The doctors at your hospital may be skilled at their specialty, but it’s becoming more important to make sure they’re also equipped with social skills and emotional intelligence.

Emotional intelligence, or EQ, is the ability to accurately gauge the feelings of others and to use that perception to shape your interactions with them.

A high EQ is becoming more and more valuable in the healthcare industry. Patients want to deal with providers who understand what they’re going through when they’re ill, and who can communicate with empathy and respect.

Additionally, healthcare workers with excellent social skills work well in a team setting because they’re usually good at considering the ideas and opinions of everyone in the group, and compromising to meet a common goal. This is an important characteristic for clinicians as healthcare delivery becomes more focused on working with multiple providers to give patients the best care.

Other character traits possessed by people with high EQ that lead to better outcomes in health care include:

  • compassion
  • tact
  • conscientiousness, and
  • self-awareness.

Good patient experience

A recent article in Forbes discusses just how important social skills are for hospital staff. Because patient satisfaction scores are becoming more tied to quality ratings which affect a hospital’s reimbursement, it’s important to make sure patients have a good experience during their hospital stay – and this includes their interactions with doctors.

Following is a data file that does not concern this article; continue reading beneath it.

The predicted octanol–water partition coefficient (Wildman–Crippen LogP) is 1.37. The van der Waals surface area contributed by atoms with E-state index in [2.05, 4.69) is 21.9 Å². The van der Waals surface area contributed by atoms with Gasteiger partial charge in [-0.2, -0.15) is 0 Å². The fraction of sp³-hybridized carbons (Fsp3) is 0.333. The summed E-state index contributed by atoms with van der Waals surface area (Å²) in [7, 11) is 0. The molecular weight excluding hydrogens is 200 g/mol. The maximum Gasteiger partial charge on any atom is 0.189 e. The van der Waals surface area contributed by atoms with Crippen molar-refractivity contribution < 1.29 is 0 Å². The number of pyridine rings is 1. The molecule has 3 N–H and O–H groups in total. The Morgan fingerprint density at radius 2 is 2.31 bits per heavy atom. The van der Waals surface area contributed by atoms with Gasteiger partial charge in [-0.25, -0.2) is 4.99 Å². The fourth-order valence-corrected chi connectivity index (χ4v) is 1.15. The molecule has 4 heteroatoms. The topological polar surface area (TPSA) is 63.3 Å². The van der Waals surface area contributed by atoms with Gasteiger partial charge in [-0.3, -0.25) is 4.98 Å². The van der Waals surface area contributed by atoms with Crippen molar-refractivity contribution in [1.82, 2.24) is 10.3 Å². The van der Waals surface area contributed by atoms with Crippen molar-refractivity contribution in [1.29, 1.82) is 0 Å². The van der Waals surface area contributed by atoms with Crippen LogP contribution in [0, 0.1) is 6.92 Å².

The Forbes article cites a review of hundreds of studies examining the link between EQ, social skills and performance in the healthcare industry. Higher EQ scores were linked to more compassionate care and better knowledge of best clinical practices.

Also, doctors who scored highest on the EQ scale were better at teamwork and communicating with their patients. Taken together, these factors led researchers to conclude that picking providers with a high EQ could lead to better outcomes for patients overall.

Recruitment matters

While training can be beneficial to boost social skills and EQ in clinicians, the best strategy is to recruit providers who already have the skill set. Reason: Many of the factors that drive EQ are inherent in people’s personalities.

Many top healthcare organizations, such as Kaiser Permanente, are using personality assessments when interviewing potential residents and clinical staff to see if they have a high level of emotional intelligence.

And several hospitals have started placing a higher focus on EQ and doctors’ social skills when it comes to staffing. These include the NYU Langon Hospital for Joint Diseases and Rush University Medical Center.

Although EQ shouldn’t be the only factor driving a hospital’s hiring decisions, it may be beneficial to make it a part of your hiring process. Recruiting good clinicians who have strong social skills will make it easier for your facility to provide top care to patients.

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